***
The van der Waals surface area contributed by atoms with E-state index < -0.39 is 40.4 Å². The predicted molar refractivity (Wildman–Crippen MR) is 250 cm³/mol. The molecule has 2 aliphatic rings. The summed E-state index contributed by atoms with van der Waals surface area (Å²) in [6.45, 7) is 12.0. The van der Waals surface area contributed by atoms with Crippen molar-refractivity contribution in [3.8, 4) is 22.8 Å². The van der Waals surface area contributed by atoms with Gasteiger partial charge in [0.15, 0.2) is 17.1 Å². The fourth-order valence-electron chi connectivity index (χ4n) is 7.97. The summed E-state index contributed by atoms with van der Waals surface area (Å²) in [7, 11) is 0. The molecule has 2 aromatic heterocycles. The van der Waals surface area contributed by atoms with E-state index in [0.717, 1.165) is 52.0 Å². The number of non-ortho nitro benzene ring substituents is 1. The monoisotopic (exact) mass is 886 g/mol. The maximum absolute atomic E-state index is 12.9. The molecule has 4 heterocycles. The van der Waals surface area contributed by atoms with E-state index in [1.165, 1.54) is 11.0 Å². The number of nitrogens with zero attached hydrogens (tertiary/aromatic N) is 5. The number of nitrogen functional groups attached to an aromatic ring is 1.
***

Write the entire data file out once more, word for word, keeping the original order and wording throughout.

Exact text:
The van der Waals surface area contributed by atoms with E-state index < -0.39 is 40.4 Å². The predicted molar refractivity (Wildman–Crippen MR) is 250 cm³/mol. The molecule has 2 aliphatic rings. The summed E-state index contributed by atoms with van der Waals surface area (Å²) in [6.45, 7) is 12.0. The van der Waals surface area contributed by atoms with Crippen molar-refractivity contribution in [3.8, 4) is 22.8 Å². The van der Waals surface area contributed by atoms with Gasteiger partial charge in [0.15, 0.2) is 17.1 Å². The fourth-order valence-electron chi connectivity index (χ4n) is 7.97. The summed E-state index contributed by atoms with van der Waals surface area (Å²) in [7, 11) is 0. The molecule has 2 aromatic heterocycles. The van der Waals surface area contributed by atoms with E-state index in [0.717, 1.165) is 52.0 Å². The number of non-ortho nitro benzene ring substituents is 1. The monoisotopic (exact) mass is 886 g/mol. The maximum absolute atomic E-state index is 12.9. The molecule has 4 heterocycles. The van der Waals surface area contributed by atoms with E-state index in [1.165, 1.54) is 11.0 Å². The number of nitrogens with zero attached hydrogens (tertiary/aromatic N) is 5. The number of nitrogen functional groups attached to an aromatic ring is 1.